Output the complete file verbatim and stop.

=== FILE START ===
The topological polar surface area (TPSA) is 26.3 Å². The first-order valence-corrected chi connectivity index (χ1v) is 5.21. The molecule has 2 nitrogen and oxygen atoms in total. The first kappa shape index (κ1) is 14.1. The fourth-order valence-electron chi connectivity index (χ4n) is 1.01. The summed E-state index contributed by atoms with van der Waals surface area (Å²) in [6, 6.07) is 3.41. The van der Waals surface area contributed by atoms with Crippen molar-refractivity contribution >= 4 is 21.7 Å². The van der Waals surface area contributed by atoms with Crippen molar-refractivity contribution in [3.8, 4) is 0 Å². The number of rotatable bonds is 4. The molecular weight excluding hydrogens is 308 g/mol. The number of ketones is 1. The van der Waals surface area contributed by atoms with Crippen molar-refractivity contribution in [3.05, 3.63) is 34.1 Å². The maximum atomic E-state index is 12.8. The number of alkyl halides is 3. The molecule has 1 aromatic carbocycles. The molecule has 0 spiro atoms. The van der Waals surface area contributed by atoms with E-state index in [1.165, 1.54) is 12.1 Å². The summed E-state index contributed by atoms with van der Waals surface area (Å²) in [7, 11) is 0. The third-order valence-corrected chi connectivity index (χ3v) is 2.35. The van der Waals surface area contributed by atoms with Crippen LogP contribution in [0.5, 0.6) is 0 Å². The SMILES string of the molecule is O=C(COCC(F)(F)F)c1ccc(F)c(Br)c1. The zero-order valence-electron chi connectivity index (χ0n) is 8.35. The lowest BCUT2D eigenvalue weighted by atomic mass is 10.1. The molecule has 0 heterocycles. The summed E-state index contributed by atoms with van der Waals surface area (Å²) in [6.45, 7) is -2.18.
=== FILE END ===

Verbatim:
The topological polar surface area (TPSA) is 26.3 Å². The first-order valence-corrected chi connectivity index (χ1v) is 5.21. The molecule has 2 nitrogen and oxygen atoms in total. The first kappa shape index (κ1) is 14.1. The fourth-order valence-electron chi connectivity index (χ4n) is 1.01. The summed E-state index contributed by atoms with van der Waals surface area (Å²) in [6, 6.07) is 3.41. The van der Waals surface area contributed by atoms with Crippen molar-refractivity contribution >= 4 is 21.7 Å². The van der Waals surface area contributed by atoms with Crippen molar-refractivity contribution in [3.8, 4) is 0 Å². The number of rotatable bonds is 4. The molecular weight excluding hydrogens is 308 g/mol. The number of ketones is 1. The van der Waals surface area contributed by atoms with Crippen molar-refractivity contribution in [3.05, 3.63) is 34.1 Å². The maximum atomic E-state index is 12.8. The number of alkyl halides is 3. The molecule has 1 aromatic carbocycles. The molecule has 0 spiro atoms. The van der Waals surface area contributed by atoms with E-state index in [1.165, 1.54) is 12.1 Å². The summed E-state index contributed by atoms with van der Waals surface area (Å²) in [7, 11) is 0. The third-order valence-corrected chi connectivity index (χ3v) is 2.35. The van der Waals surface area contributed by atoms with Crippen LogP contribution in [0.5, 0.6) is 0 Å². The SMILES string of the molecule is O=C(COCC(F)(F)F)c1ccc(F)c(Br)c1. The zero-order valence-electron chi connectivity index (χ0n) is 8.35. The lowest BCUT2D eigenvalue weighted by atomic mass is 10.1. The molecule has 0 heterocycles. The summed E-state index contributed by atoms with van der Waals surface area (Å²) in [6.45, 7) is -2.18.